Israel is fighting a war “on two fronts” Benjamin Netanyahu has warned, amid fears a wave of street battles between Arab and Jewish citizens across the country could pose a greater threat than the escalating conflict with Gaza.
Hundreds of rockets fired by Palestinian militants continued to rain down on Israel that launched a slew of new airstrikes on Thursday seeing the death toll in Gaza surpass 100 killed, including 27 children.
Seven people in Israel are believed to have lost their lives in the military action which started four days ago. In a fresh development, rockets were fired into Israel from bordering southern Lebanon, but there were no reports of casualties.
But despite the ongoing escalation, Israel’s prime minister spoke of possibly deploying soldiers to the mixed Arab-Jewish cities that were gripped by clashes, beatings, shootings and stabbings.
Speaking to reporters on Thursday , Mr Netanyahu said: “We have no bigger threat now than these pogroms and we have no choice but to restore law and order via determined use of force.”
Horrific images of near-lynchings and inter-community violence between Arabs and Palestinians have rocked the country as chaos raged through multiple cities across the country in recent days as the military conflict unfolded.
Israel’s president Reuven Rivlin even raised the prospect of civil war and appealed to all sides to “please stop this madness”.
Footage of a near lynching of a presumed Arab man by a crowd of Israelis in Bat Mat, near Tel Aviv, sparked global outcry when it was broadcast live on air by several channels.
In the footage, crowds continuing stamping on his blood soaked body as he lay motionless on the ground.
Israeli police told The Independent that they were investigating the incident and that the man was still alive.
Meanwhile in the city of Acre, in northern Israel, Israeli media said that a Jewish citizen in his 30s was left in a critical condition after being attacked by a mob of Arab demonstrators armed with sticks and rocks.
There were numerous other reports of violence including a Palestinian man who was stabbed beside a Jerusalem marketplace.
In the restive town of Lod, some 30km (18.5 miles) north of Gaza, The Independent witnessed fierce clashes between citizens, with the police firing stun grenades and tear gas while rocket sirens blared in the background.
An Arab citizen was shot dead there on Monday and on Wednesday there were reports of a Jewish resident also being shot.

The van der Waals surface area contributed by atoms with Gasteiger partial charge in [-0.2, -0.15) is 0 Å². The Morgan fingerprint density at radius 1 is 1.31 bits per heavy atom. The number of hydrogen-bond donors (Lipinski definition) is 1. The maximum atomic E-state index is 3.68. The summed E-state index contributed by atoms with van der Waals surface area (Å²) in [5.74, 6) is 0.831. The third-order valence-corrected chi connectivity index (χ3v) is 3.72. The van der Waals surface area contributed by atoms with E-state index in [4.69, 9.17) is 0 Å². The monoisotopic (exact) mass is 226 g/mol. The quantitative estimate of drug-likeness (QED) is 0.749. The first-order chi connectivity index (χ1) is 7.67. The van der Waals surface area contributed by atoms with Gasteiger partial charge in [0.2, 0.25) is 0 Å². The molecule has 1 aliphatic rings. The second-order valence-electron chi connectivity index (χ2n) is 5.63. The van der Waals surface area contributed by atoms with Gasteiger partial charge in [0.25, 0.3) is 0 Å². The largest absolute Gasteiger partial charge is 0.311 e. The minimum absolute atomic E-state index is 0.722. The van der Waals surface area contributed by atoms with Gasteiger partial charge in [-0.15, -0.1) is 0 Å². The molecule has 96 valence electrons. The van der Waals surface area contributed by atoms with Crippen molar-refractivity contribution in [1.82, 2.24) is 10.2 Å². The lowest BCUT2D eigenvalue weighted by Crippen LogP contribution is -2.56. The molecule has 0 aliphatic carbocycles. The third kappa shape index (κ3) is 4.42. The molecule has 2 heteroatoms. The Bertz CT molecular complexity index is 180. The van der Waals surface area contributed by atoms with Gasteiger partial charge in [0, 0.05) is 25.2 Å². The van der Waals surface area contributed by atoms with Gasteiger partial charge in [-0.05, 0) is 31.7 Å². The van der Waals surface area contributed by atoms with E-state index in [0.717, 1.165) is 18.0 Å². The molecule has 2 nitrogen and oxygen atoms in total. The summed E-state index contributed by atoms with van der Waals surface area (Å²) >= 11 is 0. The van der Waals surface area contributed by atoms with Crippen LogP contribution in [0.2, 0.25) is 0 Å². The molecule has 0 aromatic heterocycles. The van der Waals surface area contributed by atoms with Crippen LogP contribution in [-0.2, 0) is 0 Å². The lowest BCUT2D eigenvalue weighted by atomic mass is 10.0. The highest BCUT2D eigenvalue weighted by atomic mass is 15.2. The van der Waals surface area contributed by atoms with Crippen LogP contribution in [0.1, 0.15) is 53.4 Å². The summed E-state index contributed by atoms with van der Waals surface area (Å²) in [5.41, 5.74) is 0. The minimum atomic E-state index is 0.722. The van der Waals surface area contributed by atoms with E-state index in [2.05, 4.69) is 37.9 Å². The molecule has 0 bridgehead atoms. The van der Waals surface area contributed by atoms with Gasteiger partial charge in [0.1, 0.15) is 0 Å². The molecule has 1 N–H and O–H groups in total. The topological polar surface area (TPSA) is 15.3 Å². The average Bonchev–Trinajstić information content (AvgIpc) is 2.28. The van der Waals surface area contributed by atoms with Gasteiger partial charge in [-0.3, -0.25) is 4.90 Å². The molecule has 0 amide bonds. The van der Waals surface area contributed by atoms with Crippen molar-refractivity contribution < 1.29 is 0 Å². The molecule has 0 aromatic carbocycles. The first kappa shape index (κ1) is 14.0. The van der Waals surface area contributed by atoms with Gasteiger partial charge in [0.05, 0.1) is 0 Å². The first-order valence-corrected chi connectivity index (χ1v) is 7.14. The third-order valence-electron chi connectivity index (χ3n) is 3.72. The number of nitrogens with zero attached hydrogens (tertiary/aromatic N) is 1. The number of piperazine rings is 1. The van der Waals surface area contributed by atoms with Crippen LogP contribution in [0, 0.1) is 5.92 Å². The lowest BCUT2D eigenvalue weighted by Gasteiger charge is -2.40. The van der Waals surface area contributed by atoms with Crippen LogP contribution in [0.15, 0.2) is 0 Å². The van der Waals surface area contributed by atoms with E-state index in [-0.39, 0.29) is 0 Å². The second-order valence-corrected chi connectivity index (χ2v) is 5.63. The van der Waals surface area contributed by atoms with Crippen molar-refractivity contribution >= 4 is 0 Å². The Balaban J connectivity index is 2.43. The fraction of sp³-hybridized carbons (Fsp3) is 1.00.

The Israeli police force said some 400 people had been arrested.
Micky Rosenfeld, a police spokesperson, told The Independent over 500 border police guards had been deployed to the city of Lod alone, where shootings took place on Thursday evening and a curfew had been imposed.
Israeli opposition leader Yair Lapid, who is trying to form a coalition government, accused the Israeli prime minister of leading the country “to anarchy”.
Meanwhile, Israel’s Brigadier General Hidai Zilberman, a Hebrew spokesman for the army, told media that the details are being drawn up by Gaza Division and Southern Command ready to be presented to Israel’s political leadership for sign off, the first step in a land invasion of Gaza.
Lt Col Jonathan Conricus, an English language spokesperson, would not comment on whether a ground invasion would be imminent when asked by The Independent but said that additional troops, including infantry and armoured brigades, had been moved to areas on the Gaza border.
He said this was battle procedure for “preparing themselves for ground operations”. In another sign fighting could escalate further, Israel approved the mobilisation of 9,000 more reservist troops.
The international community has expressed dismay at the eruption of violence, and the United Nations has warned that Israel and Gaza were on the verge of an “all-out war”.
The US has sent a senior diplomat to the region and President Joe Biden held a phone call with Mr Netanyahu on Wednesday night.
Foreign Office minister James Cleverly said the UK is demanding Hamas stops its rocket attacks as he said de-escalation is the “only way” to stop casualties and deaths in the region.
“The simple truth is that the only way they can minimise civilian casualties is for the weapons to stop,” he told BBC Breakfast. “That’s why we demand Hamas to stop flying the rockets and we are encouraging a de-escalation so that Israel does not feel the need to make military strikes into Gaza.”
Over 1,600 rockets have rained down on Israel, according to the army which said it had struck more than 600 “targets” in the blockaded enclave including rocket manufacturing and storage facilities as well as several multi-story residential buildings, drawing criticism from rights groups.
Col Conricus said the high-rise blocks, one of which is believed to house Palestinian media organisations, were “legitimate military targets”.
But Human Rights Watch said it might constitute collective punishment against innocent civilians, as they questioned the military purpose in “destroying the homes of hundreds of civilians and the livelihoods of people who run or who work in small businesses located in these buildings”.
Israel has also begun diverting some incoming flights from Ben Gurion International Airport, near Tel Aviv, to the Ramon airfield in the country’s far south, the Transportation Ministry said. Several flights have also been cancelled in recent days.
Join our new commenting forum
Join thought-provoking conversations, follow other Independent readers and see their replies